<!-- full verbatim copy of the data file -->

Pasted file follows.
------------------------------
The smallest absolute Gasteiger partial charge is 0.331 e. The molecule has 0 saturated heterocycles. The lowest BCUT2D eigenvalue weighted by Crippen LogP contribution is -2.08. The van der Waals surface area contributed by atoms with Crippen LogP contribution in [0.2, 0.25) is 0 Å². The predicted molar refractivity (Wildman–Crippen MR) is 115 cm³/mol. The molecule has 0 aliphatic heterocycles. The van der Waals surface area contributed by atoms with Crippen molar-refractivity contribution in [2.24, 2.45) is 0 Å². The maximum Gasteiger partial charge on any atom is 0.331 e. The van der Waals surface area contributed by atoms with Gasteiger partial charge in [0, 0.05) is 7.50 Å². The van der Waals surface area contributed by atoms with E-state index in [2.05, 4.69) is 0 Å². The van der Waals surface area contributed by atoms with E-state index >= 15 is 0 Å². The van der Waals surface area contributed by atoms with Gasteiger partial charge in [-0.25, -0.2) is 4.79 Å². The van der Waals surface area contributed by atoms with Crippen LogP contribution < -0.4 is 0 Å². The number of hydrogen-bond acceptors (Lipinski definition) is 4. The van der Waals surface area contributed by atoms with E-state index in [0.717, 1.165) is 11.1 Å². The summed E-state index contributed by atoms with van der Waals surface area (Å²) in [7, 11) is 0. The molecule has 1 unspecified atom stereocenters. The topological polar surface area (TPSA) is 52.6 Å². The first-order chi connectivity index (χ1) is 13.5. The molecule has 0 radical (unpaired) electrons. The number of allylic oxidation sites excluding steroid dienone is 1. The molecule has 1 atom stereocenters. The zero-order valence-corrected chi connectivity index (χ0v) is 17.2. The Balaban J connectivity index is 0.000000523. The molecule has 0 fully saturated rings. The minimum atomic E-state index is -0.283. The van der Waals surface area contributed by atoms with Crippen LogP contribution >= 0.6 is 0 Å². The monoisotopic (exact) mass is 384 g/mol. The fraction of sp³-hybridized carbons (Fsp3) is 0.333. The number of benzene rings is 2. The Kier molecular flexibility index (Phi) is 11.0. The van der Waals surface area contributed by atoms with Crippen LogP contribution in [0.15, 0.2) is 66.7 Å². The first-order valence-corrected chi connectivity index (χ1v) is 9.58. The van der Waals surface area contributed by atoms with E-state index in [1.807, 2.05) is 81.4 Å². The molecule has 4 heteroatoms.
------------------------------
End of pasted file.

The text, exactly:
The smallest absolute Gasteiger partial charge is 0.331 e. The molecule has 0 saturated heterocycles. The lowest BCUT2D eigenvalue weighted by Crippen LogP contribution is -2.08. The van der Waals surface area contributed by atoms with Crippen LogP contribution in [0.2, 0.25) is 0 Å². The predicted molar refractivity (Wildman–Crippen MR) is 115 cm³/mol. The molecule has 0 aliphatic heterocycles. The van der Waals surface area contributed by atoms with Crippen molar-refractivity contribution in [2.24, 2.45) is 0 Å². The maximum Gasteiger partial charge on any atom is 0.331 e. The van der Waals surface area contributed by atoms with Gasteiger partial charge in [0, 0.05) is 7.50 Å². The van der Waals surface area contributed by atoms with E-state index in [2.05, 4.69) is 0 Å². The van der Waals surface area contributed by atoms with E-state index >= 15 is 0 Å². The van der Waals surface area contributed by atoms with Gasteiger partial charge in [-0.25, -0.2) is 4.79 Å². The van der Waals surface area contributed by atoms with Crippen LogP contribution < -0.4 is 0 Å². The number of hydrogen-bond acceptors (Lipinski definition) is 4. The van der Waals surface area contributed by atoms with E-state index in [0.717, 1.165) is 11.1 Å². The summed E-state index contributed by atoms with van der Waals surface area (Å²) in [7, 11) is 0. The molecule has 1 unspecified atom stereocenters. The topological polar surface area (TPSA) is 52.6 Å². The first-order chi connectivity index (χ1) is 13.5. The molecule has 0 radical (unpaired) electrons. The number of allylic oxidation sites excluding steroid dienone is 1. The molecule has 1 atom stereocenters. The zero-order valence-corrected chi connectivity index (χ0v) is 17.2. The Balaban J connectivity index is 0.000000523. The molecule has 0 fully saturated rings. The minimum atomic E-state index is -0.283. The van der Waals surface area contributed by atoms with Crippen LogP contribution >= 0.6 is 0 Å². The monoisotopic (exact) mass is 384 g/mol. The fraction of sp³-hybridized carbons (Fsp3) is 0.333. The number of benzene rings is 2. The Kier molecular flexibility index (Phi) is 11.0. The van der Waals surface area contributed by atoms with Crippen LogP contribution in [0.15, 0.2) is 66.7 Å². The first-order valence-corrected chi connectivity index (χ1v) is 9.58. The van der Waals surface area contributed by atoms with E-state index in [1.807, 2.05) is 81.4 Å². The molecule has 4 heteroatoms.